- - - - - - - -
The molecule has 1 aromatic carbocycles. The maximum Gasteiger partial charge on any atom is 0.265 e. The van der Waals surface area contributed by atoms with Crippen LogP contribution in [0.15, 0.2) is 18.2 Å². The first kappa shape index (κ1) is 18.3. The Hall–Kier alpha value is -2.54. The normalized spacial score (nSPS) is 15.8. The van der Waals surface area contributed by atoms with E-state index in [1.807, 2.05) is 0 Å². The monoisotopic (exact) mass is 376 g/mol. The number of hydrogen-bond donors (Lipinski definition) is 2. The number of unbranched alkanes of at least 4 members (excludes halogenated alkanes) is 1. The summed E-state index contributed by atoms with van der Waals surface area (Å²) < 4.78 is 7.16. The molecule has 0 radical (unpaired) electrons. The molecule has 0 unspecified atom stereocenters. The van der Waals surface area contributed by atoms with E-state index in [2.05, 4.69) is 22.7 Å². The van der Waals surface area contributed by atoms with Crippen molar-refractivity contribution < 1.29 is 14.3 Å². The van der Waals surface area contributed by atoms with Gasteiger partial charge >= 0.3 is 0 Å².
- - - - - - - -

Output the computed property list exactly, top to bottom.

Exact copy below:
The molecule has 1 aromatic carbocycles. The maximum Gasteiger partial charge on any atom is 0.265 e. The van der Waals surface area contributed by atoms with Crippen LogP contribution in [0.15, 0.2) is 18.2 Å². The first kappa shape index (κ1) is 18.3. The Hall–Kier alpha value is -2.54. The normalized spacial score (nSPS) is 15.8. The van der Waals surface area contributed by atoms with E-state index in [1.807, 2.05) is 0 Å². The monoisotopic (exact) mass is 376 g/mol. The number of hydrogen-bond donors (Lipinski definition) is 2. The number of unbranched alkanes of at least 4 members (excludes halogenated alkanes) is 1. The summed E-state index contributed by atoms with van der Waals surface area (Å²) < 4.78 is 7.16. The molecule has 0 radical (unpaired) electrons. The molecule has 0 unspecified atom stereocenters. The van der Waals surface area contributed by atoms with E-state index in [2.05, 4.69) is 22.7 Å². The van der Waals surface area contributed by atoms with Crippen molar-refractivity contribution < 1.29 is 14.3 Å². The van der Waals surface area contributed by atoms with Gasteiger partial charge >= 0.3 is 0 Å².